Friday, May 18, 2012

Film Review: Albert Nobbs (2011)

Albert Nobbs is based on a short story by Irish novelist George Moore.  In the story, Albert is actually a woman who has chosen to pose as a man.  As such, Albert opens the film by working as a hotel waiter, which he has done for almost his entire life at Morrison's hotel.  With the passage of time, Albert obviously wishes for a different life, one where he can own his own business and have his own family. 

From this we get a complicated story that was quietly played out over the course of the film.  We watch as Albert tries to figure out how to make his dreams come, and we are left wondering why and how Albert could play out this charade for so long.

In a strange Upstairs, Downstairs meets an Irish Downton Abbey, Albert Nobbs takes the viewer through a complex set of issues that really boil down to the desperation of lives lived in silence and hiding.  This was a film that made you question a lot of things, but answer very few of them.  Some of the ways the film sets up the story lead us to believe, quite early on, that perhaps Albert isn't a woman desperate to care for herself in a man's world, but is actually a person confused about their gender and identity.  With that in mind, the film gets more and more complex.  And maybe it shouldn't, but it does.  In the end, it feels as though Albert should just be able to find peace and truth somewhere.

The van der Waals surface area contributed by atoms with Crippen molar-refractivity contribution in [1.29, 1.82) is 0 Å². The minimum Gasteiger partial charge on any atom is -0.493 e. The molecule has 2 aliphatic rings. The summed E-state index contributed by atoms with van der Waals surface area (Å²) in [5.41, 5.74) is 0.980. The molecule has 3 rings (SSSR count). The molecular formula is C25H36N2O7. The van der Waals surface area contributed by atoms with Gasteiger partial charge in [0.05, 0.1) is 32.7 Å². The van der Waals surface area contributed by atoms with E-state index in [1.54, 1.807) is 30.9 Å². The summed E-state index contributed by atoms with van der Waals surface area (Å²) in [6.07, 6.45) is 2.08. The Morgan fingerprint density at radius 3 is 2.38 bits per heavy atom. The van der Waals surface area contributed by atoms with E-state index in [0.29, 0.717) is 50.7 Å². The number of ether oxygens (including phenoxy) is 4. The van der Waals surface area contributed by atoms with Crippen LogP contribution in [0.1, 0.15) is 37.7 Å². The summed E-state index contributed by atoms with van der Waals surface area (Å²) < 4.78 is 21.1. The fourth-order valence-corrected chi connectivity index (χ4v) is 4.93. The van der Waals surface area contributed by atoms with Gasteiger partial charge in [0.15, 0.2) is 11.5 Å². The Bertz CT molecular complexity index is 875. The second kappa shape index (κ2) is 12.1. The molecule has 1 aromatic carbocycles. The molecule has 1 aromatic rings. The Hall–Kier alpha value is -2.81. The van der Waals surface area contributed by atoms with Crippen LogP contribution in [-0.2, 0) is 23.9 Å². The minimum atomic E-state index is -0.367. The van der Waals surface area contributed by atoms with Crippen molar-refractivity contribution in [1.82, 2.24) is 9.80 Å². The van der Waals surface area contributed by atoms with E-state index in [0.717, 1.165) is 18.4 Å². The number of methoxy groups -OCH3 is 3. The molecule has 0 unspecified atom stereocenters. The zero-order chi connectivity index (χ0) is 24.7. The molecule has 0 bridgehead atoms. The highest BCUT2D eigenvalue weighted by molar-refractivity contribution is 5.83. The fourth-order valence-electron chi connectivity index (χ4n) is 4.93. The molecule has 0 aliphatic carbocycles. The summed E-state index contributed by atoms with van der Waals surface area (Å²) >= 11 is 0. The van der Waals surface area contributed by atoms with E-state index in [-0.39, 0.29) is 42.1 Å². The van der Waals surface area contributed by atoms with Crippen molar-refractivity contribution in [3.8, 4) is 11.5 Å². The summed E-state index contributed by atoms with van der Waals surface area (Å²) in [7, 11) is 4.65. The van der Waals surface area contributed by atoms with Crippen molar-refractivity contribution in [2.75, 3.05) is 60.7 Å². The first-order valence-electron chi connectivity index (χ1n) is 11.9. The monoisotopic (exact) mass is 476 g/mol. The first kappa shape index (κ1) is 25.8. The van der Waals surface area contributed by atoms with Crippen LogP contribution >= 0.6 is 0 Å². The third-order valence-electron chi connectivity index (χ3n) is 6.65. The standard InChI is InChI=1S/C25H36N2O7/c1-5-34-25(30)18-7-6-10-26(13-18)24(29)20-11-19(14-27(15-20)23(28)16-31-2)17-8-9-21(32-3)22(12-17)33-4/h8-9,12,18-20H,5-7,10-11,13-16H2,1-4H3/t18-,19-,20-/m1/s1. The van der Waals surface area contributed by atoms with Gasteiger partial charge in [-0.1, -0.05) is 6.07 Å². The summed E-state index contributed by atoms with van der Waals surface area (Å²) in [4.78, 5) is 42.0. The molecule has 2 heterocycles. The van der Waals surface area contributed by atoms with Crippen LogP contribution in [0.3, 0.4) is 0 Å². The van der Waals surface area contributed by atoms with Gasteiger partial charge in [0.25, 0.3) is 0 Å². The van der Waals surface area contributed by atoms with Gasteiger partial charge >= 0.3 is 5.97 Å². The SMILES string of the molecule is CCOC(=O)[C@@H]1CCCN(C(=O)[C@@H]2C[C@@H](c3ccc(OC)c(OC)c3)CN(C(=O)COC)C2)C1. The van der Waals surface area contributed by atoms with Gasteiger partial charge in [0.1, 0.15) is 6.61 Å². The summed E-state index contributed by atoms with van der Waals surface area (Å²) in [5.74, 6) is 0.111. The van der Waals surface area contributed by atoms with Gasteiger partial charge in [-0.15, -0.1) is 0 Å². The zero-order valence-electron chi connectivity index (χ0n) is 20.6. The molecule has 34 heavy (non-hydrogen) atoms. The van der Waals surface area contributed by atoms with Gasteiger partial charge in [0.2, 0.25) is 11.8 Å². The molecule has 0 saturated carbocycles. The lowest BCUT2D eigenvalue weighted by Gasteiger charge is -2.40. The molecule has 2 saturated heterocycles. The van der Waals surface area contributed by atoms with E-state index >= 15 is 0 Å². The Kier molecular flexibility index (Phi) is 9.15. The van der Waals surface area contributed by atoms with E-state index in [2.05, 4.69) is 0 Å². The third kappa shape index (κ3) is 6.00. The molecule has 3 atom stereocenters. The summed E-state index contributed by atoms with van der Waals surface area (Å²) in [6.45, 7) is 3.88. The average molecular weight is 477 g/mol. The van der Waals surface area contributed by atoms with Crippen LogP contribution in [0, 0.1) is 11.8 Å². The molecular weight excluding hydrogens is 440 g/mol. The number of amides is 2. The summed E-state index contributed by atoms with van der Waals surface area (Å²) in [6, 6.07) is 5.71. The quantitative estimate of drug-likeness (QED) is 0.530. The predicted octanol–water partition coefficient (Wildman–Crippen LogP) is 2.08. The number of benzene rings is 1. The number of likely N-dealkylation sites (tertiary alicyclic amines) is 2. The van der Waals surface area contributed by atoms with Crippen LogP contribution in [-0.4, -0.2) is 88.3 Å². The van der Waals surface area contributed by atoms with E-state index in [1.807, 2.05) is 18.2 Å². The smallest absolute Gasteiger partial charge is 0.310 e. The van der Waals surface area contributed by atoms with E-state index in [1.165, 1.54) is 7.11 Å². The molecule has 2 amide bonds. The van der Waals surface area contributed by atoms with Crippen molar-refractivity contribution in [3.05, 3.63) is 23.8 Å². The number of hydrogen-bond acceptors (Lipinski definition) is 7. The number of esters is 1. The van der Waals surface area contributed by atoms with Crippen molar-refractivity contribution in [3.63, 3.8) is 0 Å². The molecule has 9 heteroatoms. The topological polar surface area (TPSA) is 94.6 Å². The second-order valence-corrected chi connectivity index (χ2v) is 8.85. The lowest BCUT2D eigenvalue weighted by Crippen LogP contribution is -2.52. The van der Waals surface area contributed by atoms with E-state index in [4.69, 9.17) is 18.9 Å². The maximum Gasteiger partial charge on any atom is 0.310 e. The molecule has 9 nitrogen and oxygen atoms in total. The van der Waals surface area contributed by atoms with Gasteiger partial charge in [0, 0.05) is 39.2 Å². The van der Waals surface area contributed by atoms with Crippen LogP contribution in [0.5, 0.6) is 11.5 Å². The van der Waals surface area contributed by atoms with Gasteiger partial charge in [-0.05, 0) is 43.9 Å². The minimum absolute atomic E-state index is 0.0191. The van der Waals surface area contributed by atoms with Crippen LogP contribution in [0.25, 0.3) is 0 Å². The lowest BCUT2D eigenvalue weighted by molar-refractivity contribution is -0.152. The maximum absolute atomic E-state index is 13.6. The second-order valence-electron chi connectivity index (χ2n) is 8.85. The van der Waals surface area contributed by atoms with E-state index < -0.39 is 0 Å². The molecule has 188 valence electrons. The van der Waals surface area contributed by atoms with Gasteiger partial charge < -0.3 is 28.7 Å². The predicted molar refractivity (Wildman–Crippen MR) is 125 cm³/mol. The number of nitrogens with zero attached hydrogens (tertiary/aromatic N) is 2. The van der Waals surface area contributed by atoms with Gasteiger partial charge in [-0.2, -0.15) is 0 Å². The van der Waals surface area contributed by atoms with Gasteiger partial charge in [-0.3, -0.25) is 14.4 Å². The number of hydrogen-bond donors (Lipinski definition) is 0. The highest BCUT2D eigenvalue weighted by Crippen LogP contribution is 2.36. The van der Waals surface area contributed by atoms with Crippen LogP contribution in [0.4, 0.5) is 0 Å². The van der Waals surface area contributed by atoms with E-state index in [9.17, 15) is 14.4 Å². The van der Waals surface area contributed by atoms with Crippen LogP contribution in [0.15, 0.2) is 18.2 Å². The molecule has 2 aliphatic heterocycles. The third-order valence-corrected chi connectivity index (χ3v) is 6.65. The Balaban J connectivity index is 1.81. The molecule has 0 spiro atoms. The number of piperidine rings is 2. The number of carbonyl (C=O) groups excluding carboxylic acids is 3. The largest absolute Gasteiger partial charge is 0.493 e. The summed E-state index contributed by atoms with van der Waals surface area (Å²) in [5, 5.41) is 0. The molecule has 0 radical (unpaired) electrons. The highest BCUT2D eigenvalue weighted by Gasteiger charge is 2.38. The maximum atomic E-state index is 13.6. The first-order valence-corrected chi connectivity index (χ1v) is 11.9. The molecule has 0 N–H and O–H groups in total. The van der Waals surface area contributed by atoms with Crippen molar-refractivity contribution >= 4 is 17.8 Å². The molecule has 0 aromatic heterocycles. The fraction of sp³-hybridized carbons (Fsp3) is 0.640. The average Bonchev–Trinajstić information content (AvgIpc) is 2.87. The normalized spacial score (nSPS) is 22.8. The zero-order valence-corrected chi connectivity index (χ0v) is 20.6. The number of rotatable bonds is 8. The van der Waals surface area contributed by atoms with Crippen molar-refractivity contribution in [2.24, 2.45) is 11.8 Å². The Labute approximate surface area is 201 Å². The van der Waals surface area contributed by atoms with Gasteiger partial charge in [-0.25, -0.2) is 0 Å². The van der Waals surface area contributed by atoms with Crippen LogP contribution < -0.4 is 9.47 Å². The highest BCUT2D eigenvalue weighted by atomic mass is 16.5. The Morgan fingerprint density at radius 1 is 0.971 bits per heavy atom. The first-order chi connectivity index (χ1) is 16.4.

Personally, I really appreciated the thought that went into this film.  This is a "thinking man's film," as I like to call them, which means that it tackles some gritty, complex issues.  In my opinion, the subtly in Albert that others found creepy, was not creepy, but more unsure.  Albert was a character that was so simple in his desire for love and acceptance, yet so fearful of it, that I couldn't help but feel sympathy for him.  He really chooses to spend a life letting no one in. 

In short, if you're not into art house style films, this might not be a good fit for you.  For me, it was an interesting and thought-provoking film that tugged at the proverbial heartstrings.


  1. I have to say, I have no interest in seeing this movie. :) Films dealing with gender identity are a hard sell with me. But I like Kissing Jessica Stein when my friend forced me to watch it, so you never know.

  2. Thank you for a sensitive and insightful review. I've watched this film and really enjoyed it. I think both Glenn Close and Janet McTeer (as Mrs. Dashwood in Sense & Sensibility, 2008 TV) deserve their Oscar nomination. You're spot on in pointing out the complexity and conflicts, and that it has raised more questions than offered answers. Along the way, it has stirred up empathy, in me anyway, regardless what position we hold regarding the gender issue. As you've pointed out, it's one person's simple desire to seek happiness, to love and be loved. Also, I'm a fan of period movies, and since you mentioned, yes, Downton Abbey. Can't wait for Season 3. ;)